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Discussion in 'Console Games' started by juliancs, May 22, 2010.
There really is no problem as you describe. It's relatively easy to hold the stylus and the console and still access the buttons simultaneously. Most games that utilise the stylus don't use the buttons much and vice versa. In all the controls are really well thought out in the majority of games. You can also just use your fingers on the touchscreen in some games (i.e. you get an extra big button in new super mario bros especially for thumb activation).
It's one of those things that's hard to describe. You need to have a play around to fully understand.
You don't have to use the stylus, I've taken to just using my fingers with games like Pokemon that don't require precise input (barring the minigames). The touchscreen is used pretty well (or not at all) in the DS games I play. It's usually just used as an alternative to the dpad or they display action shortcuts on it.
Yea we're kinda spoiled on both the DS and PSP with RPGs. My PSP library is mostly just RPGs and the DS has some absolute gems. With a DS/DS Lite you can play GBA games too where there are even more RPG gems.
They don't cost that much. Where a new PC game is around £30-50, DS games rarely poke above £30 if you shop around.
The DS is the best handheld ever created, maybe even one of the best gaming systems in history. The library is simply amazing. Sure, it lacks in a few genres (western RPGs, beat em ups, sports), but there are so many incredible games for the system.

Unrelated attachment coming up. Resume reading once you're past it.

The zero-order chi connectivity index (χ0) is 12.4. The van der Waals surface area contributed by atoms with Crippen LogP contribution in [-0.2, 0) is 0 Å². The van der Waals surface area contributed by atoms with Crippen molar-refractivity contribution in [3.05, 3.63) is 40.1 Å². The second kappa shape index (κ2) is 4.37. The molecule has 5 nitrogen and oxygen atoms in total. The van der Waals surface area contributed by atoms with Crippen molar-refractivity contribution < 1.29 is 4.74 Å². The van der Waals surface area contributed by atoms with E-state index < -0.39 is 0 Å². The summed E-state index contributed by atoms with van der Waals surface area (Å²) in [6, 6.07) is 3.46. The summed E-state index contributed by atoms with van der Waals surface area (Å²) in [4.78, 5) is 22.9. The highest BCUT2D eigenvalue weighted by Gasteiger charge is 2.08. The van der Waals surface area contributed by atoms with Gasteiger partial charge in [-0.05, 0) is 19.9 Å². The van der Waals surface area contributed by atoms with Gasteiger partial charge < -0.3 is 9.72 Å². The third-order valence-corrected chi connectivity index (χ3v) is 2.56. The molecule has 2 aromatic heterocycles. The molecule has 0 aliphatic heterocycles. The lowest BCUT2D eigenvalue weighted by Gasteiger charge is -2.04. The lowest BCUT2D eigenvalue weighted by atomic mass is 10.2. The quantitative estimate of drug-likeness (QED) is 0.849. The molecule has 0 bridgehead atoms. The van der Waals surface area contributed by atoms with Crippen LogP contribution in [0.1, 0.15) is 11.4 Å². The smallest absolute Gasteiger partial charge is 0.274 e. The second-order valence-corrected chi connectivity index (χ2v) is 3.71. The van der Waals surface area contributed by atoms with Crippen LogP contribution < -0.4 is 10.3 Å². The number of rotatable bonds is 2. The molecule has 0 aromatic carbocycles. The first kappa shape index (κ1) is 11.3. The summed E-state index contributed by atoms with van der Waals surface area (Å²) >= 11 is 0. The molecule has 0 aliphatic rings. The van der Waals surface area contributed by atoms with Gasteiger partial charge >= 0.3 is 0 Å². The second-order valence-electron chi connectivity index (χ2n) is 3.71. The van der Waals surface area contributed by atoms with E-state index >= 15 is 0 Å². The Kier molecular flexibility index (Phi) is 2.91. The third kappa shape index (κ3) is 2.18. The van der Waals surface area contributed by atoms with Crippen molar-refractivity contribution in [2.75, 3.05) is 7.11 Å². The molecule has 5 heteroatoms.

The stylus is hardly an issue. Sure, some of the games heavily use the stylus (and some don't use it at all), and quite a few were completely built around that concept and hardly use any buttons, but those are also some of the best games on the system (Trauma Center, The World Ends With You, Elite Beat Agents, Ninja Gaiden or Soul Bubbles for example). Games that heavily use the stylus usually only use the dpad and/ or one of the shoulder buttons though, so there isn't much switching around.
And the games aren't that expensive, either. They are usually a lot cheaper than PC games, and even cheaper than PSP games, and usually drop in price after just a few weeks or months. The library is already huge, you have a lot of catching up to do, so you might as well start with some of the cheaper classics.
I would, however, suggest to wait until E3 in June, when Nintendo will reveal their next generation handheld to the public. It will be released within the next nine months and backwards compatible with the DS and DSi library.
Not really. Nintendo is as secretive as Apple, but usually better at preventing leaks, so there's pretty much nothing. The only known facts so far are that it will be shown at E3 (June 15th), will be compatible with the DS and DSi, and that it will have an autostereoscopic 3D display, which is why it's called 3DS.
Everything else is just speculation, more or less grounded in reality. It seems like it'll have at least one analog stick and two different displays (a 16x9 display, probably a high resolution parallax barrier display manufactured by Sharp that might or might not be multitouch, and a 4x3 display, probably a non-3D stylus driven touchscreen), and it supposedly has very good graphics for a handheld device, possibly well above PSP levels. It might have a Virtual Handheld service that allows you to download and play Gameboy, Gameboy Color and Gameboy Advance games. But those are only rumors.